However, studies have shown that remote workers are more productive and save employers money in rent and other overhead expenses, presenting the argument that employers should offer raises accordingly. In addition, remote work was already the trend for many organizations prior to the pandemic and those employees didn’t get pay cuts for going remote, so it will be a hard sell to convince employees to take pay cuts for jobs that haven’t changed in terms of responsibilities.

It will be interesting to see how this plays out, but one thing to keep in mind when determining salary for remote employees is that this has the potential to be a win-win for everyone involved. Even when keeping salaries the same, employers are still saving money through the reduction of overhead costs and increases in employee productivity.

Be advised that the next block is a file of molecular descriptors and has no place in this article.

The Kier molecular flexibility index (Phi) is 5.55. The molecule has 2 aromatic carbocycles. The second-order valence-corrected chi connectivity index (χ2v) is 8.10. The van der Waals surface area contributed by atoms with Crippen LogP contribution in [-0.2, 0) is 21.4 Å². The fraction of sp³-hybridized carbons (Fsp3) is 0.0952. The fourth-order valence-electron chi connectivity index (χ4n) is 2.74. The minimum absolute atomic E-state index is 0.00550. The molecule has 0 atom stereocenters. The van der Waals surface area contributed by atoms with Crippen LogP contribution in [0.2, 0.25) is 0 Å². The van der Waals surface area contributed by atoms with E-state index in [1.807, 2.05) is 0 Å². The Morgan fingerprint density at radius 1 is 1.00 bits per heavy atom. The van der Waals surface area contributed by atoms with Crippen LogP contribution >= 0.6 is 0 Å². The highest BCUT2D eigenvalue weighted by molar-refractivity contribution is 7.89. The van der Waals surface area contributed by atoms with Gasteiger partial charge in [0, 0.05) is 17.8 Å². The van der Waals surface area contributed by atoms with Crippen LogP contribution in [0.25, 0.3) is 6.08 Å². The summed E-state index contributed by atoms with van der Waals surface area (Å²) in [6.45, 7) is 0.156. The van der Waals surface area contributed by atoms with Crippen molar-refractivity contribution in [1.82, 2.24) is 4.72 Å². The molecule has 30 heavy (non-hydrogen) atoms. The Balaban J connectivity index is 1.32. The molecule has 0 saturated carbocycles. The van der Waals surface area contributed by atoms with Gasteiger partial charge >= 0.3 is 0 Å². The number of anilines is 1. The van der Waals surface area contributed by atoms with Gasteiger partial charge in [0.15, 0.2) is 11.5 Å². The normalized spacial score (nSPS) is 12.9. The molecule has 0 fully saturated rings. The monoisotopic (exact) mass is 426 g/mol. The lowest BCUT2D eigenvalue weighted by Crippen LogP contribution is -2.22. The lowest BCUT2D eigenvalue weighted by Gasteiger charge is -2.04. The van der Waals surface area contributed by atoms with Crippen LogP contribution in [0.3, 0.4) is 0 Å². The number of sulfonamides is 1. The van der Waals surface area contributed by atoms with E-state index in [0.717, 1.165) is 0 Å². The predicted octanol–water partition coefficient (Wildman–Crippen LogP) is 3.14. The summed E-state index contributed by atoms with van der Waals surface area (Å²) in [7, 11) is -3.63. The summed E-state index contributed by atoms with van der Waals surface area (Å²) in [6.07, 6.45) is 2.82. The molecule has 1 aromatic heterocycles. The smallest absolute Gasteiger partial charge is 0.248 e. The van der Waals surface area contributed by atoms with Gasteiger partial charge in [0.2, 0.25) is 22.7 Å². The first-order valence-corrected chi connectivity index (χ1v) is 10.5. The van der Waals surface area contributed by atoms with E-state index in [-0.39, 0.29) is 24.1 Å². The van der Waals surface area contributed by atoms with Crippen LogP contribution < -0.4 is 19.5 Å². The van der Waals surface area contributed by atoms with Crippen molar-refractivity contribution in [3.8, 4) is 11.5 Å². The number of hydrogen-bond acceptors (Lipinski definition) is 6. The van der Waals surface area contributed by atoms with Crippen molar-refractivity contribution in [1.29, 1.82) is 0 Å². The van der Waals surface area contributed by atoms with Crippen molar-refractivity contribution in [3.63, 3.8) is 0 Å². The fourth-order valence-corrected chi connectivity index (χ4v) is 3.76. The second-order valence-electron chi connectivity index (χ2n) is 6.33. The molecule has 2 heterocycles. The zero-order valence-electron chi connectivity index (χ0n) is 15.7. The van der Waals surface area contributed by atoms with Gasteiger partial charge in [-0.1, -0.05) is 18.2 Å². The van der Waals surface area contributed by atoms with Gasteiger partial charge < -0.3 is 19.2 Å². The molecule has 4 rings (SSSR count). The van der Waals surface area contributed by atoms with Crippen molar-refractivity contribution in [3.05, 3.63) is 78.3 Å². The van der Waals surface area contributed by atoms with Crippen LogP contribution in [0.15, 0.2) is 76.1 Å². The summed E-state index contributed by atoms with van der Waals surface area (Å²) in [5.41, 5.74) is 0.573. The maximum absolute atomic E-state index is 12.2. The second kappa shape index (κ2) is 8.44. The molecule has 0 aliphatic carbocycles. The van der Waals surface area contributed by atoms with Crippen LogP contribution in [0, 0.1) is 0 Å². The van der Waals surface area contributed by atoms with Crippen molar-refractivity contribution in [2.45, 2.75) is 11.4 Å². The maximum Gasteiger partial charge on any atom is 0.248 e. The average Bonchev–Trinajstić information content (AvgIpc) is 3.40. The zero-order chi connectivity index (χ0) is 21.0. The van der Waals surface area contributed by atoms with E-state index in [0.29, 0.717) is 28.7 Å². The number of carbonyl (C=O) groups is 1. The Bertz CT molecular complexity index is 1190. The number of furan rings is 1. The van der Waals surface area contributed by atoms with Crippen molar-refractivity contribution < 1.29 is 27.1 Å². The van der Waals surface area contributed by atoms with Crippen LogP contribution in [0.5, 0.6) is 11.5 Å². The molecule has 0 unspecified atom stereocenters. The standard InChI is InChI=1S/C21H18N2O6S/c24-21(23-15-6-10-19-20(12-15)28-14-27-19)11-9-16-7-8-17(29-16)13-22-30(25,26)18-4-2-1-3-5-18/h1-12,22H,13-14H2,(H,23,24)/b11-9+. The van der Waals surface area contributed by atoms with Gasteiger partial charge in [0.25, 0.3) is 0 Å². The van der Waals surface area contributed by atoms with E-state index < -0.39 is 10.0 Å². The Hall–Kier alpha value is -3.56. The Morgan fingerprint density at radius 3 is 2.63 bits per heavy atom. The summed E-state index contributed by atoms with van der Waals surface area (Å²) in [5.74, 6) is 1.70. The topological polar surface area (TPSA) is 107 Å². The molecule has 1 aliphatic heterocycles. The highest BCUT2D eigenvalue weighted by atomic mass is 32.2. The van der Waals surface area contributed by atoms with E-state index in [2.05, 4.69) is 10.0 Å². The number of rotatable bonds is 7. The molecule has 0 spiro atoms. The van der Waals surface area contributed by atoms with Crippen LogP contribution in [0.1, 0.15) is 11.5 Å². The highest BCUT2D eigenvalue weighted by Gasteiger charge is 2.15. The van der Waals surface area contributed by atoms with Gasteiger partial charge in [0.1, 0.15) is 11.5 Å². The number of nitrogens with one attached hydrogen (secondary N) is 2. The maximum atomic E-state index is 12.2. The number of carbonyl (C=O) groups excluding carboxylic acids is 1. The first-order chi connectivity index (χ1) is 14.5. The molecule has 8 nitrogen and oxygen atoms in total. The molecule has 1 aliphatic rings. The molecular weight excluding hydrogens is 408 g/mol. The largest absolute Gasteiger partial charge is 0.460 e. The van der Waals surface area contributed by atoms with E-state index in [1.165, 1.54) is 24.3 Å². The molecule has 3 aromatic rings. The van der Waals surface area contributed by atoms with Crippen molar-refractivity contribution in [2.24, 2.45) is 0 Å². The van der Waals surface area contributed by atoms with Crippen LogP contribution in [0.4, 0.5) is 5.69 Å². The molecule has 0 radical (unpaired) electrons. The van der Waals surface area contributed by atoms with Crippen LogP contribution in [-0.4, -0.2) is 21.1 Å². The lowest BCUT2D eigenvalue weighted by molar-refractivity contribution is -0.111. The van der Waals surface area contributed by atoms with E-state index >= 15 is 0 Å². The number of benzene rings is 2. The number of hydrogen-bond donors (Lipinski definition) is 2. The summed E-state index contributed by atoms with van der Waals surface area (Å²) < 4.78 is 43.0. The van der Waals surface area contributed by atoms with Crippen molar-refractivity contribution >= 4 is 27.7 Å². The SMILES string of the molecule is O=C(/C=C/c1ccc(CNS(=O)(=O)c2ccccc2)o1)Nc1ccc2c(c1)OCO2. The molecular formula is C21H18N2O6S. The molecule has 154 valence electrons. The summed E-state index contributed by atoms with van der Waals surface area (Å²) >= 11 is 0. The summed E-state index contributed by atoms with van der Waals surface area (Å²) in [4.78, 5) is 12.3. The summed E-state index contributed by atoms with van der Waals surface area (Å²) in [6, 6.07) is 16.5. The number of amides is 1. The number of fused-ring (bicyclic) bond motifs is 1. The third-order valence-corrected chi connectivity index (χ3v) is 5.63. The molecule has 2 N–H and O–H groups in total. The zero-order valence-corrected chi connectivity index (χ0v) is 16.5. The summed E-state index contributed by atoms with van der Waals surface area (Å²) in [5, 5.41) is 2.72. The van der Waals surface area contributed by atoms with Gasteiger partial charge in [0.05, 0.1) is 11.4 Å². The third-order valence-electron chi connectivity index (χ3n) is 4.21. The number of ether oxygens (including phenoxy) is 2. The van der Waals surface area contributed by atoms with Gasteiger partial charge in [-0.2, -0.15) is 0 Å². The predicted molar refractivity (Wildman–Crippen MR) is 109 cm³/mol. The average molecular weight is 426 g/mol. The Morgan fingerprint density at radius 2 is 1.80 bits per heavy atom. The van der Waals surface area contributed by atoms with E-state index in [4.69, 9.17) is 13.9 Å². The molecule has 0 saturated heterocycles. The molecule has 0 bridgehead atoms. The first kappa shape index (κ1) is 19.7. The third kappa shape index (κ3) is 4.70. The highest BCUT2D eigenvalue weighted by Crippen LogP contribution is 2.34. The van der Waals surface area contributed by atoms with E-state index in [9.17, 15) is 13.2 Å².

2020 was a year of dramatic flux, and 2021 will see the dust begin to settle as normalcy starts to return. Which changes stick and what reverts to the way things used to be in this new normal still remains to be seen. Here’s to a year of exciting new possibilities in the HR world! HR Insight

Sabrina Williams is chief inclusion officer for Curriculum Associates.

Tags: Benefits, Diversity & Inclusion, JanFeb-2021, Magazine Article